Rod Sullivan, Supervisor, Johnson County, Iowa

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November 3, 2012

Sullivan’s Salvos 11/6/12 In this edition: *Happy Birthday Rachel! *Election Day! *Responding to Sandy *National Adoption Month *”Good” vs. “Bad” Campaigns *Housing Trust Fund *Seven Myths of Government Bashing, Part 6 *Did You Know? *Happy Birthday Rachel! Happy Birthday to my oldest child Rachel, who turns 21 today! Normally, we would be celebrating with Rachel on her birthday. This year, she has agreed to wait until after Election Day. That is typical of Rachel, who is very kind, generous, and sweet. Happy Birthday, Honey! I love you! *Election Day! It is November 6, and that means Election Day. Vote if you have not already done so. If you have voted, go volunteer. And whether your candidates win or lose, remember that we are all fortunate to live in the greatest country on earth, where we have the right to vote! *Responding to Sandy One of my personal heroes here in Johnson County is Solon resident Tom Trump. I weathered the 2008 flood in the Emergency Operations Center (EOC) with Tom, who was a calm, collected, knowledgeable leader. Well, in the wake of Hurricane Sandy, Tom is headed out east to put his expertise to use. Good luck, Tom, and our prayers to all the people of the east coast! *National Adoption Month November has been named National Adoption Month and November 20th National Adoption Day. The need out there is tremendous. In Johnson County alone, there are between 100 and 150 kids in foster care every day. There are nowhere near enough foster and adoptive homes to meet the need. As many of you know, Melissa and I are the parents of three adopted children. We also continue to serve as foster parents. It has been a life full of tragedies and triumphs. It has not always been easy, but it has been indescribably fulfilling. Along with marrying my wife, it is the best decision I ever made. If you or someone you know is interested in foster care and/or adoption, please let me know. I am always happy to speak with prospective parents. *”Good” vs. “Bad” Campaigns Ever heard of someone who won an election yet ran a lousy campaign? Me, either! Since we are deep into the political season, I want to share one of my political pet peeves: I get really tired of all the Monday morning quarterbacking. If the candidate wins, she/he “ran a great campaign”. If she/he loses, the campaign was “terrible”. Sports analogies get overused in politics, but I think it is apt to use one here. Picture the game of golf. Sometimes you play very poorly, and can get beat by anyone. Sometimes you play poorly and your opponent plays even worse – then you win. Conversely, sometimes you play well and win. It is also possible to play your best and still get beat. This also happens in politics, though it is rarely acknowledged. Yes, sometimes the loser ran a poor campaign. But just as frequently, they ran a good campaign and still got beat. It happens. The “experts” who are commenting on these campaigns – local or national - hardly ever have any real firsthand knowledge. Their punditry is usually just hot air. Many locals will be complaining about the Romney or Obama campaigns – often, that is because they did not get the positions they wanted. Yes, there are campaigns that are well run, and there are some that aren’t. But I rarely hear anything other than fawning over winners and piling on losers. That is not analysis! *Housing Trust Fund I serve on the Board of Directors of the Housing Trust Fund of Johnson County (HTFJC). We recently held our annual meeting – so I thought I would share some information about this wonderful organization. In FY12, the HTFJC awarded $365,800 toward low and moderate income housing in Johnson County. This funding went to Shelter House, Successful Living, the Housing Fellowship, and Habitat for Humanity, just to name a few of the local beneficiaries. In addition to much needed housing, the HTFJC funds projects that provide valuable work for local contractors. For more info on the HTFJC, see or call 358-0212. *Seven Myths of Government Bashing A friend recently sent me a great piece by Gail Cohen entitled “Seven Myths of Government Bashing”. I like this piece so much that I have decided to divide it into seven parts and run it in Salvos. Today, Part 6: CLAIM: Government is more secretive and less answerable to the people than business.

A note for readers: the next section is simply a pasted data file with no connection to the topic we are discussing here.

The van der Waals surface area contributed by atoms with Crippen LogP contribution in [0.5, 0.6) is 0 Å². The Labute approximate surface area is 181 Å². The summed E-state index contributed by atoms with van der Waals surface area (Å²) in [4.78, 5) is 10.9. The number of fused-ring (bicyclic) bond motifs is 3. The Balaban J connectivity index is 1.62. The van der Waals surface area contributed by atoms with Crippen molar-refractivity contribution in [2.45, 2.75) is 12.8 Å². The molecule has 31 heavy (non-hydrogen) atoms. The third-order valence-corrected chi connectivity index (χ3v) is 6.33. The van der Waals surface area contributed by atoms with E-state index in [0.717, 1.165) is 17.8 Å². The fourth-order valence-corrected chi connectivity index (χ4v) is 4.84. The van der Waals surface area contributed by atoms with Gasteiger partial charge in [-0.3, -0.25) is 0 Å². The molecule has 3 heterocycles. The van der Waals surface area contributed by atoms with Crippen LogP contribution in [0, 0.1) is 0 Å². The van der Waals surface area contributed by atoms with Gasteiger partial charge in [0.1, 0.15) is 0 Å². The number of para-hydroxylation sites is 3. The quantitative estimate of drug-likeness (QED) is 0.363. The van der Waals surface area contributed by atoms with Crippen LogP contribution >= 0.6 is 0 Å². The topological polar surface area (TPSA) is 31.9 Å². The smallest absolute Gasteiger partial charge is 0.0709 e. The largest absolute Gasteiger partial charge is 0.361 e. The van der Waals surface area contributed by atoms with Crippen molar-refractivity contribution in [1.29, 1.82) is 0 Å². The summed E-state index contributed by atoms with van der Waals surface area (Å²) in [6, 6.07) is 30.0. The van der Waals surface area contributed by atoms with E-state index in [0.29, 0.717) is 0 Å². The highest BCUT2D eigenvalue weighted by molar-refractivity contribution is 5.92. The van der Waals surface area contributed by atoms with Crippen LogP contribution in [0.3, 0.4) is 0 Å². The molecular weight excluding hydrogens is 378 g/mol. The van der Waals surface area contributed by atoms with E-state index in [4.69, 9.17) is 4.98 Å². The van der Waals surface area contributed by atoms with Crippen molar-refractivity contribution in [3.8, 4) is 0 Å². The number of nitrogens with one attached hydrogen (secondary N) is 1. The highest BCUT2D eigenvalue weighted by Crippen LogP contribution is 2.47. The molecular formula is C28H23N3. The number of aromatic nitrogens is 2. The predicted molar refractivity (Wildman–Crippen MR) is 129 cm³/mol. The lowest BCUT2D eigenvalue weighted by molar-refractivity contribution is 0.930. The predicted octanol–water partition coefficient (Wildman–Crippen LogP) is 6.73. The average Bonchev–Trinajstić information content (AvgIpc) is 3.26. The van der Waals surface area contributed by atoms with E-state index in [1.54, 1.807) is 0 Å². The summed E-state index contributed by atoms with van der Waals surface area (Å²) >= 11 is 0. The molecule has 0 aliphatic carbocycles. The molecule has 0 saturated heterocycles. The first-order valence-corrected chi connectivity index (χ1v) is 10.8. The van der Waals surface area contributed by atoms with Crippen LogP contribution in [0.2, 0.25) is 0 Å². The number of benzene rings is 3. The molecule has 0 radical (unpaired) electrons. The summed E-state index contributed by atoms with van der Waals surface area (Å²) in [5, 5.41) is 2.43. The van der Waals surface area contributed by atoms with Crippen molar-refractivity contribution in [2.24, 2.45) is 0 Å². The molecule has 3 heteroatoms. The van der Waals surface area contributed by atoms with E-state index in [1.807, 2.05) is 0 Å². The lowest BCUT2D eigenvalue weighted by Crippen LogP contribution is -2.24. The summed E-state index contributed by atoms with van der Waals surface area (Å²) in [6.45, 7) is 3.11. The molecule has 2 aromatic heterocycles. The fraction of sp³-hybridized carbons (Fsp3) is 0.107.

ANSWER: In reality, businesses routinely hide data that would be of great interest to the general public. Goldman Sachs claims that they had no obligation to reveal that they were betting against their own investors. During the recent financial meltdown, firms routinely cooked the books to hide their losses, claiming such deceptions were legal. Food companies claim they have the right to call their products “organic,” when they are anything but, and bottled water companies can legally lie about the source of their natural spring (city tap) water. Car companies will hide data about their unsafe vehicles until the resulting injuries and deaths can no longer be plausibly denied. Companies routinely hide the anticompetitive results of their mergers and acquisitions, and mask the deceitful means they use to drive competitors out of business. Businesses claim these rights because they don’t want to reveal trade secrets, or reveal their true financial health to competitors. In any event, right or wrong, big corporations believe they don’t have to reveal facts that might be harmful to their bottom line, regardless of the central roles their products play in our lives. Government, however, does have an obligation to be transparent, and when it refuses, we can fire officeholders who refuse to be accountable. Whistleblowers at government agencies are protected by law, and have at least some recourse when they are harassed for speaking up. Although government regulators lie as much as anyone, there are pathways for concerned citizens to get to the bottom of these deceptions. Raise similar charges against a large private company, and they can stonewall until the money runs out (forever). *DID YOU KNOW? The number of voters in Johnson County doubled between the 1972 and 2008 Presidential Elections, from 36,222 to 73,231. Anyone interested in learning more about County government should take a look at the County website- "Sullivan’s Salvos" is sent once per week to any interested party. It will give a brief update on issues of interest to Johnson County residents. These messages come solely from Rod Sullivan, and neither represents the viewpoints of the whole Board of Supervisors nor those of groups or individuals otherwise mentioned. If you do NOT want the weekly E-mail, simply reply to this message, and type "unsubscribe" in the subject line. If you know anyone else who might be interested, just forward this message. They can E-mail me at with "subscribe" in the subject line. As always, feel free to contact me at 354-7199 or I look forward to serving you! ---Rod